By Alisa Valderrama, Larry Levine, Starla Yeh, and Eron Bloomgarden
Philadelphia, PA (February 1, 2012)- Philadelphia has taken the lead among cities nationwide by establishing a parcel-based stormwater billing structure that provides a very significant credit (up to nearly 100 percent) for non-residential owners who can demonstrate onsite management of the first inch of rainfall over their entire parcel. Philadelphia’s incentive it creates for private property owners to install stormwater retrofits complements the city’s Green City, Clean Waters program, which recently received approval from state regulators. That program requires the city, over the next 25 years, to retrofit nearly 10,000 impervious acres of public and private property to manage an inch of stormwater runoff onsite.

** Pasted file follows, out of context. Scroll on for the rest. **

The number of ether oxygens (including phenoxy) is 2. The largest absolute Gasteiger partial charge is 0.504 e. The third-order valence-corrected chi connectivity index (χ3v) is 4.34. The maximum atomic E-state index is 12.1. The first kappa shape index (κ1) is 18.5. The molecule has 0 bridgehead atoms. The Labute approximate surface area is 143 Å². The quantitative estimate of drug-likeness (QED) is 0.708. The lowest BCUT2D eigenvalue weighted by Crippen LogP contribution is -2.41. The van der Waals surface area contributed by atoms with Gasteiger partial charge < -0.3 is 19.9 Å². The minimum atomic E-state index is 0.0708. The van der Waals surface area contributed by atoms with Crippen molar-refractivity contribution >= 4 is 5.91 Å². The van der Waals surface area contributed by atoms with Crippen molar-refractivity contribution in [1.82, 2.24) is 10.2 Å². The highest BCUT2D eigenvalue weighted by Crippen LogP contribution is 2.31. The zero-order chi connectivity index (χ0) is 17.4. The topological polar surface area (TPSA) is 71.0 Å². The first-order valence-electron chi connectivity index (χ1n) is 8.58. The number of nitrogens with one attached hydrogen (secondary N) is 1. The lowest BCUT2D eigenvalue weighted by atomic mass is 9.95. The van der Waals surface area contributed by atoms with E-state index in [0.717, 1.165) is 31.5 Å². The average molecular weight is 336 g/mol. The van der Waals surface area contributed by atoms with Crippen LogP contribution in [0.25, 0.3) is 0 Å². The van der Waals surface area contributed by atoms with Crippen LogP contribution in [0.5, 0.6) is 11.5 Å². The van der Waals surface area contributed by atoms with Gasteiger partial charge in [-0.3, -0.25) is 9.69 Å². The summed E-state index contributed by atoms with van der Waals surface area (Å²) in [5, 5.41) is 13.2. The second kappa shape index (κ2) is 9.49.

As this paper outlines, policy frameworks can play a crucial role in attracting private investors to greener stormwater management efforts that focus on restoring hydrologic function in urbanized areas. Using Philadelphia’s stormwater fee and credit system for commercial properties as a sample case, this paper explores potential financing strategies that leverage private capital to finance urban stormwater retrofits.
Drawing from concepts developed in the energy efficiency finance sector, this report evaluates a number of stormwater retrofit financing options that could be developed to suit the needs of property owners interested in installing stormwater retrofits on their properties to reduce their monthly stormwater bill.